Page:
What are the differences in British and us government?
In the UK, there is a separate Head of State and Head of
Government. The Queen is the Head of State and represents the
country, but the Prime Minister is the Head of Government and is in
charge of running it. In the US, the President does both roles.
In the UK, the Executive Branch (consisting of the Departments)
comes under direct control of the Legislative Branch. Each
Department has an MP in charge and the Prime Minister is in charge
of the whole Executive Branch. In the US, the Executive and
Legislative Branches are separate.
In the UK the House of Lords are mostly appointed and don't have
the power to block legislation, only to delay it. In the US, the
Senate is fully elected and can block new laws.
The UK has an unwritten constitution, so is slightly more
flexible. Recently, the Judicial Branch was moved out of the House
of Lords and into a new Supreme Court. The US has a written
constitution and is not really changed that much.
In the UK, the government is very centralised although some
independence has been given to Scotland, Wales and Northern
Ireland. In the US, the government is in two layers: Federal and
In the UK the Prime Minister is the leader of the winning party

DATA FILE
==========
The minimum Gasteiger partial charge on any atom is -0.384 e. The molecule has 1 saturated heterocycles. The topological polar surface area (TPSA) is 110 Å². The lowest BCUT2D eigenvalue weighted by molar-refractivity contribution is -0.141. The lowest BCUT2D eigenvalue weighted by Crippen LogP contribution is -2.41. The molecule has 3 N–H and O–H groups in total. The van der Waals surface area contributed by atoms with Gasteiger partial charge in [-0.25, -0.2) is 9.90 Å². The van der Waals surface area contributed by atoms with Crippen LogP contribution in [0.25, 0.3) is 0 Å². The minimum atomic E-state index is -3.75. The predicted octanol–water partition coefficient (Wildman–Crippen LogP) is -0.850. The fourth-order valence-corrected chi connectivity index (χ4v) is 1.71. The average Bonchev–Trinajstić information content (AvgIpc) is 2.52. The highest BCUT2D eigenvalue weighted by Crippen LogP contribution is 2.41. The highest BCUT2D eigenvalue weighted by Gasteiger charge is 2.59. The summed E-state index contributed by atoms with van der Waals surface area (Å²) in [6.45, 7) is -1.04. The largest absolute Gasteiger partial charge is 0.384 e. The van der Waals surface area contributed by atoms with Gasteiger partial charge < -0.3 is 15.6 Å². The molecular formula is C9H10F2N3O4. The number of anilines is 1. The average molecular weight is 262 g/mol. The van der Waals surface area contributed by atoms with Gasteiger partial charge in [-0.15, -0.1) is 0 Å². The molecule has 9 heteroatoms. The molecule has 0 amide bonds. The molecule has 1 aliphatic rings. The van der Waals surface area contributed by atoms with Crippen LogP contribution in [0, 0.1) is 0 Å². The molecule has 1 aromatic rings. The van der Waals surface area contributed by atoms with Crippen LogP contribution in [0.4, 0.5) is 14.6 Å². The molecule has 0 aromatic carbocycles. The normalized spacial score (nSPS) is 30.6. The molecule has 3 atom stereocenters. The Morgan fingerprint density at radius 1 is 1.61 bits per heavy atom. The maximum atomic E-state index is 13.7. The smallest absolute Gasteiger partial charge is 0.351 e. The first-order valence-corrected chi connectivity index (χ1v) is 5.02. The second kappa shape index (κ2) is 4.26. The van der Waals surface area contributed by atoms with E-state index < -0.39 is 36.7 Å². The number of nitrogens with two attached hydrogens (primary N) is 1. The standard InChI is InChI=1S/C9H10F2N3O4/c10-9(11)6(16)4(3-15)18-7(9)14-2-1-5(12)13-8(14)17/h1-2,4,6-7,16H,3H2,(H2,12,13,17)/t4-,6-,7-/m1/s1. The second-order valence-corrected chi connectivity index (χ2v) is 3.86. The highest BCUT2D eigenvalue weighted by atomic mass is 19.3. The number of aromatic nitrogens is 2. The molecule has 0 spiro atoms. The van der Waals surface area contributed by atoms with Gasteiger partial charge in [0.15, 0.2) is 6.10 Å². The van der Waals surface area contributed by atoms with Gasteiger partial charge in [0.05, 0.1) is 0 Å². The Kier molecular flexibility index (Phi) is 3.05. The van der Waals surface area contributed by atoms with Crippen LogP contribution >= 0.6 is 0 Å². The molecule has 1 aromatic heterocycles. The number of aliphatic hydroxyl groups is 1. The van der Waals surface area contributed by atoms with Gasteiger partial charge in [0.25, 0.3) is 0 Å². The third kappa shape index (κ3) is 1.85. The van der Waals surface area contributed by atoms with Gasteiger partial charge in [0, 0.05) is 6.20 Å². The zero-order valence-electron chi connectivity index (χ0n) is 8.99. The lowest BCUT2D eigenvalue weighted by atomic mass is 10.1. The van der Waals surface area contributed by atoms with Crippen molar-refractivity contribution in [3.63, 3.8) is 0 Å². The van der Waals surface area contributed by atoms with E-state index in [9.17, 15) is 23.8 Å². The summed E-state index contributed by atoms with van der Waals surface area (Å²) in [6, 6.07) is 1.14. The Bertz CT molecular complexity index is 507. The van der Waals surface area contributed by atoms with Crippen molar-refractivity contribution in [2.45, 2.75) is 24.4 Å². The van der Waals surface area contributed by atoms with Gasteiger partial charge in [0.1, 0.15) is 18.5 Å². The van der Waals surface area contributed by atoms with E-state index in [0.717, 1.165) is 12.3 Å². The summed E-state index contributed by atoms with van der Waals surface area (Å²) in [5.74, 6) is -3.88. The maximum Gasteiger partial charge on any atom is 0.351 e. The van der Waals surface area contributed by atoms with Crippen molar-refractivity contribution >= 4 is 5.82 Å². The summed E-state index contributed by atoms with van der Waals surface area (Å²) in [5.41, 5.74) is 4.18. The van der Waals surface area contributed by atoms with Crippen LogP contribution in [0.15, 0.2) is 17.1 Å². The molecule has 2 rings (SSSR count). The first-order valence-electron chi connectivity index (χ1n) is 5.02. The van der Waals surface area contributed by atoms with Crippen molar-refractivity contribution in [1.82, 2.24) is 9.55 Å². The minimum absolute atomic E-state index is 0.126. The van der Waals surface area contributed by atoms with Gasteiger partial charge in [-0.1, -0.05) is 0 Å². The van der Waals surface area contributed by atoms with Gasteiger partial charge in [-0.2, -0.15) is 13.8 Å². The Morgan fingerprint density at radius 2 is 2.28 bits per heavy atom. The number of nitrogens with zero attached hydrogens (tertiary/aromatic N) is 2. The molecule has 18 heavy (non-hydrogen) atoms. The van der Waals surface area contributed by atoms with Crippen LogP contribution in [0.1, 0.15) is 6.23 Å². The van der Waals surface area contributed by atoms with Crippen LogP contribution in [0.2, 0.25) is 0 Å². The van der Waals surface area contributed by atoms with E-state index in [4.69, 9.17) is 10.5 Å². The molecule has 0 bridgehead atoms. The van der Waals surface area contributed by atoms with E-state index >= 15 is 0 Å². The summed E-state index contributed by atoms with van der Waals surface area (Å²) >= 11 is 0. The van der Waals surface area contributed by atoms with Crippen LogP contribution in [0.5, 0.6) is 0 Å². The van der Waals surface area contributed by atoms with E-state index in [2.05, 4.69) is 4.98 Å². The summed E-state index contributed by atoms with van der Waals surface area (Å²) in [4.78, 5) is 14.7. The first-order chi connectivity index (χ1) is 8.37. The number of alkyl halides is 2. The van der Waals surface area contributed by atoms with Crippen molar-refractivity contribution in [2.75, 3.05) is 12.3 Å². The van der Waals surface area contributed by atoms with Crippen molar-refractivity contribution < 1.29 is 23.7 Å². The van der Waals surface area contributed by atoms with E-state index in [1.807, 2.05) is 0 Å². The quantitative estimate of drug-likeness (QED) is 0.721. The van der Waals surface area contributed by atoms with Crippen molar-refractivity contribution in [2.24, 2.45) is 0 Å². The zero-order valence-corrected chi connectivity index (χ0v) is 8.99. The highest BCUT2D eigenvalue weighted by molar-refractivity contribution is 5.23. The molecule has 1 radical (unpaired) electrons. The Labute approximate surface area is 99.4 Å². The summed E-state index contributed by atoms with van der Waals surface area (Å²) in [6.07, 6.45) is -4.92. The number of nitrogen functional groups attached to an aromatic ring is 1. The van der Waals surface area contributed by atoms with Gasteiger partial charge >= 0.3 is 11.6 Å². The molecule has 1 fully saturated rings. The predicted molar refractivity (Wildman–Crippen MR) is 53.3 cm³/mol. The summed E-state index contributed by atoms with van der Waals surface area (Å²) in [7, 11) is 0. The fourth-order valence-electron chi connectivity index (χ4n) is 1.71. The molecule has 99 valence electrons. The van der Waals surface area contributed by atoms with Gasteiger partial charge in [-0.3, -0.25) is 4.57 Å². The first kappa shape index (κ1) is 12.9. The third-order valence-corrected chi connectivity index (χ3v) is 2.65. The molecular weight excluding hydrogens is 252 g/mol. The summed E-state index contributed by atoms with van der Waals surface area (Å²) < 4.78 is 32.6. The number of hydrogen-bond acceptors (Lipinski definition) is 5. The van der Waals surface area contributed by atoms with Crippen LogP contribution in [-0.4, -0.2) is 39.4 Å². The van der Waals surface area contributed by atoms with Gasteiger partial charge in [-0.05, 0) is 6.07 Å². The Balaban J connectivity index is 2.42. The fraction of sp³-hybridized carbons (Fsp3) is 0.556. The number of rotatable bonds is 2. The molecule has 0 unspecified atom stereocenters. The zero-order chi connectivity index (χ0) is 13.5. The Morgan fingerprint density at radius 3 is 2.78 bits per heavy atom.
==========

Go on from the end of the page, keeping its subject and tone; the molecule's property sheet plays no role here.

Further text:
in the House of Commons, like the Speaker of the House. In the US,
the President is elected seperately.
In the UK the left-wing party is the Labour Party and the
right-wing party is the Conservatives, with the Liberal Democrats
standing in between. The Democrats of the US are more like the
Liberal Democrats than the Labour Party, and the Republicans
support businesses and libertarianism far more than the
Conservatives in the UK.
The UK Government turns over less and after a turnover, the new
government is less likely to reverse the old government's
decisions. The Conservatives were in charge throughout the 1980s
and it wasn't until 1997 that a dramatically reformed Labour Party
took over again. In the US, the government usually changes every 8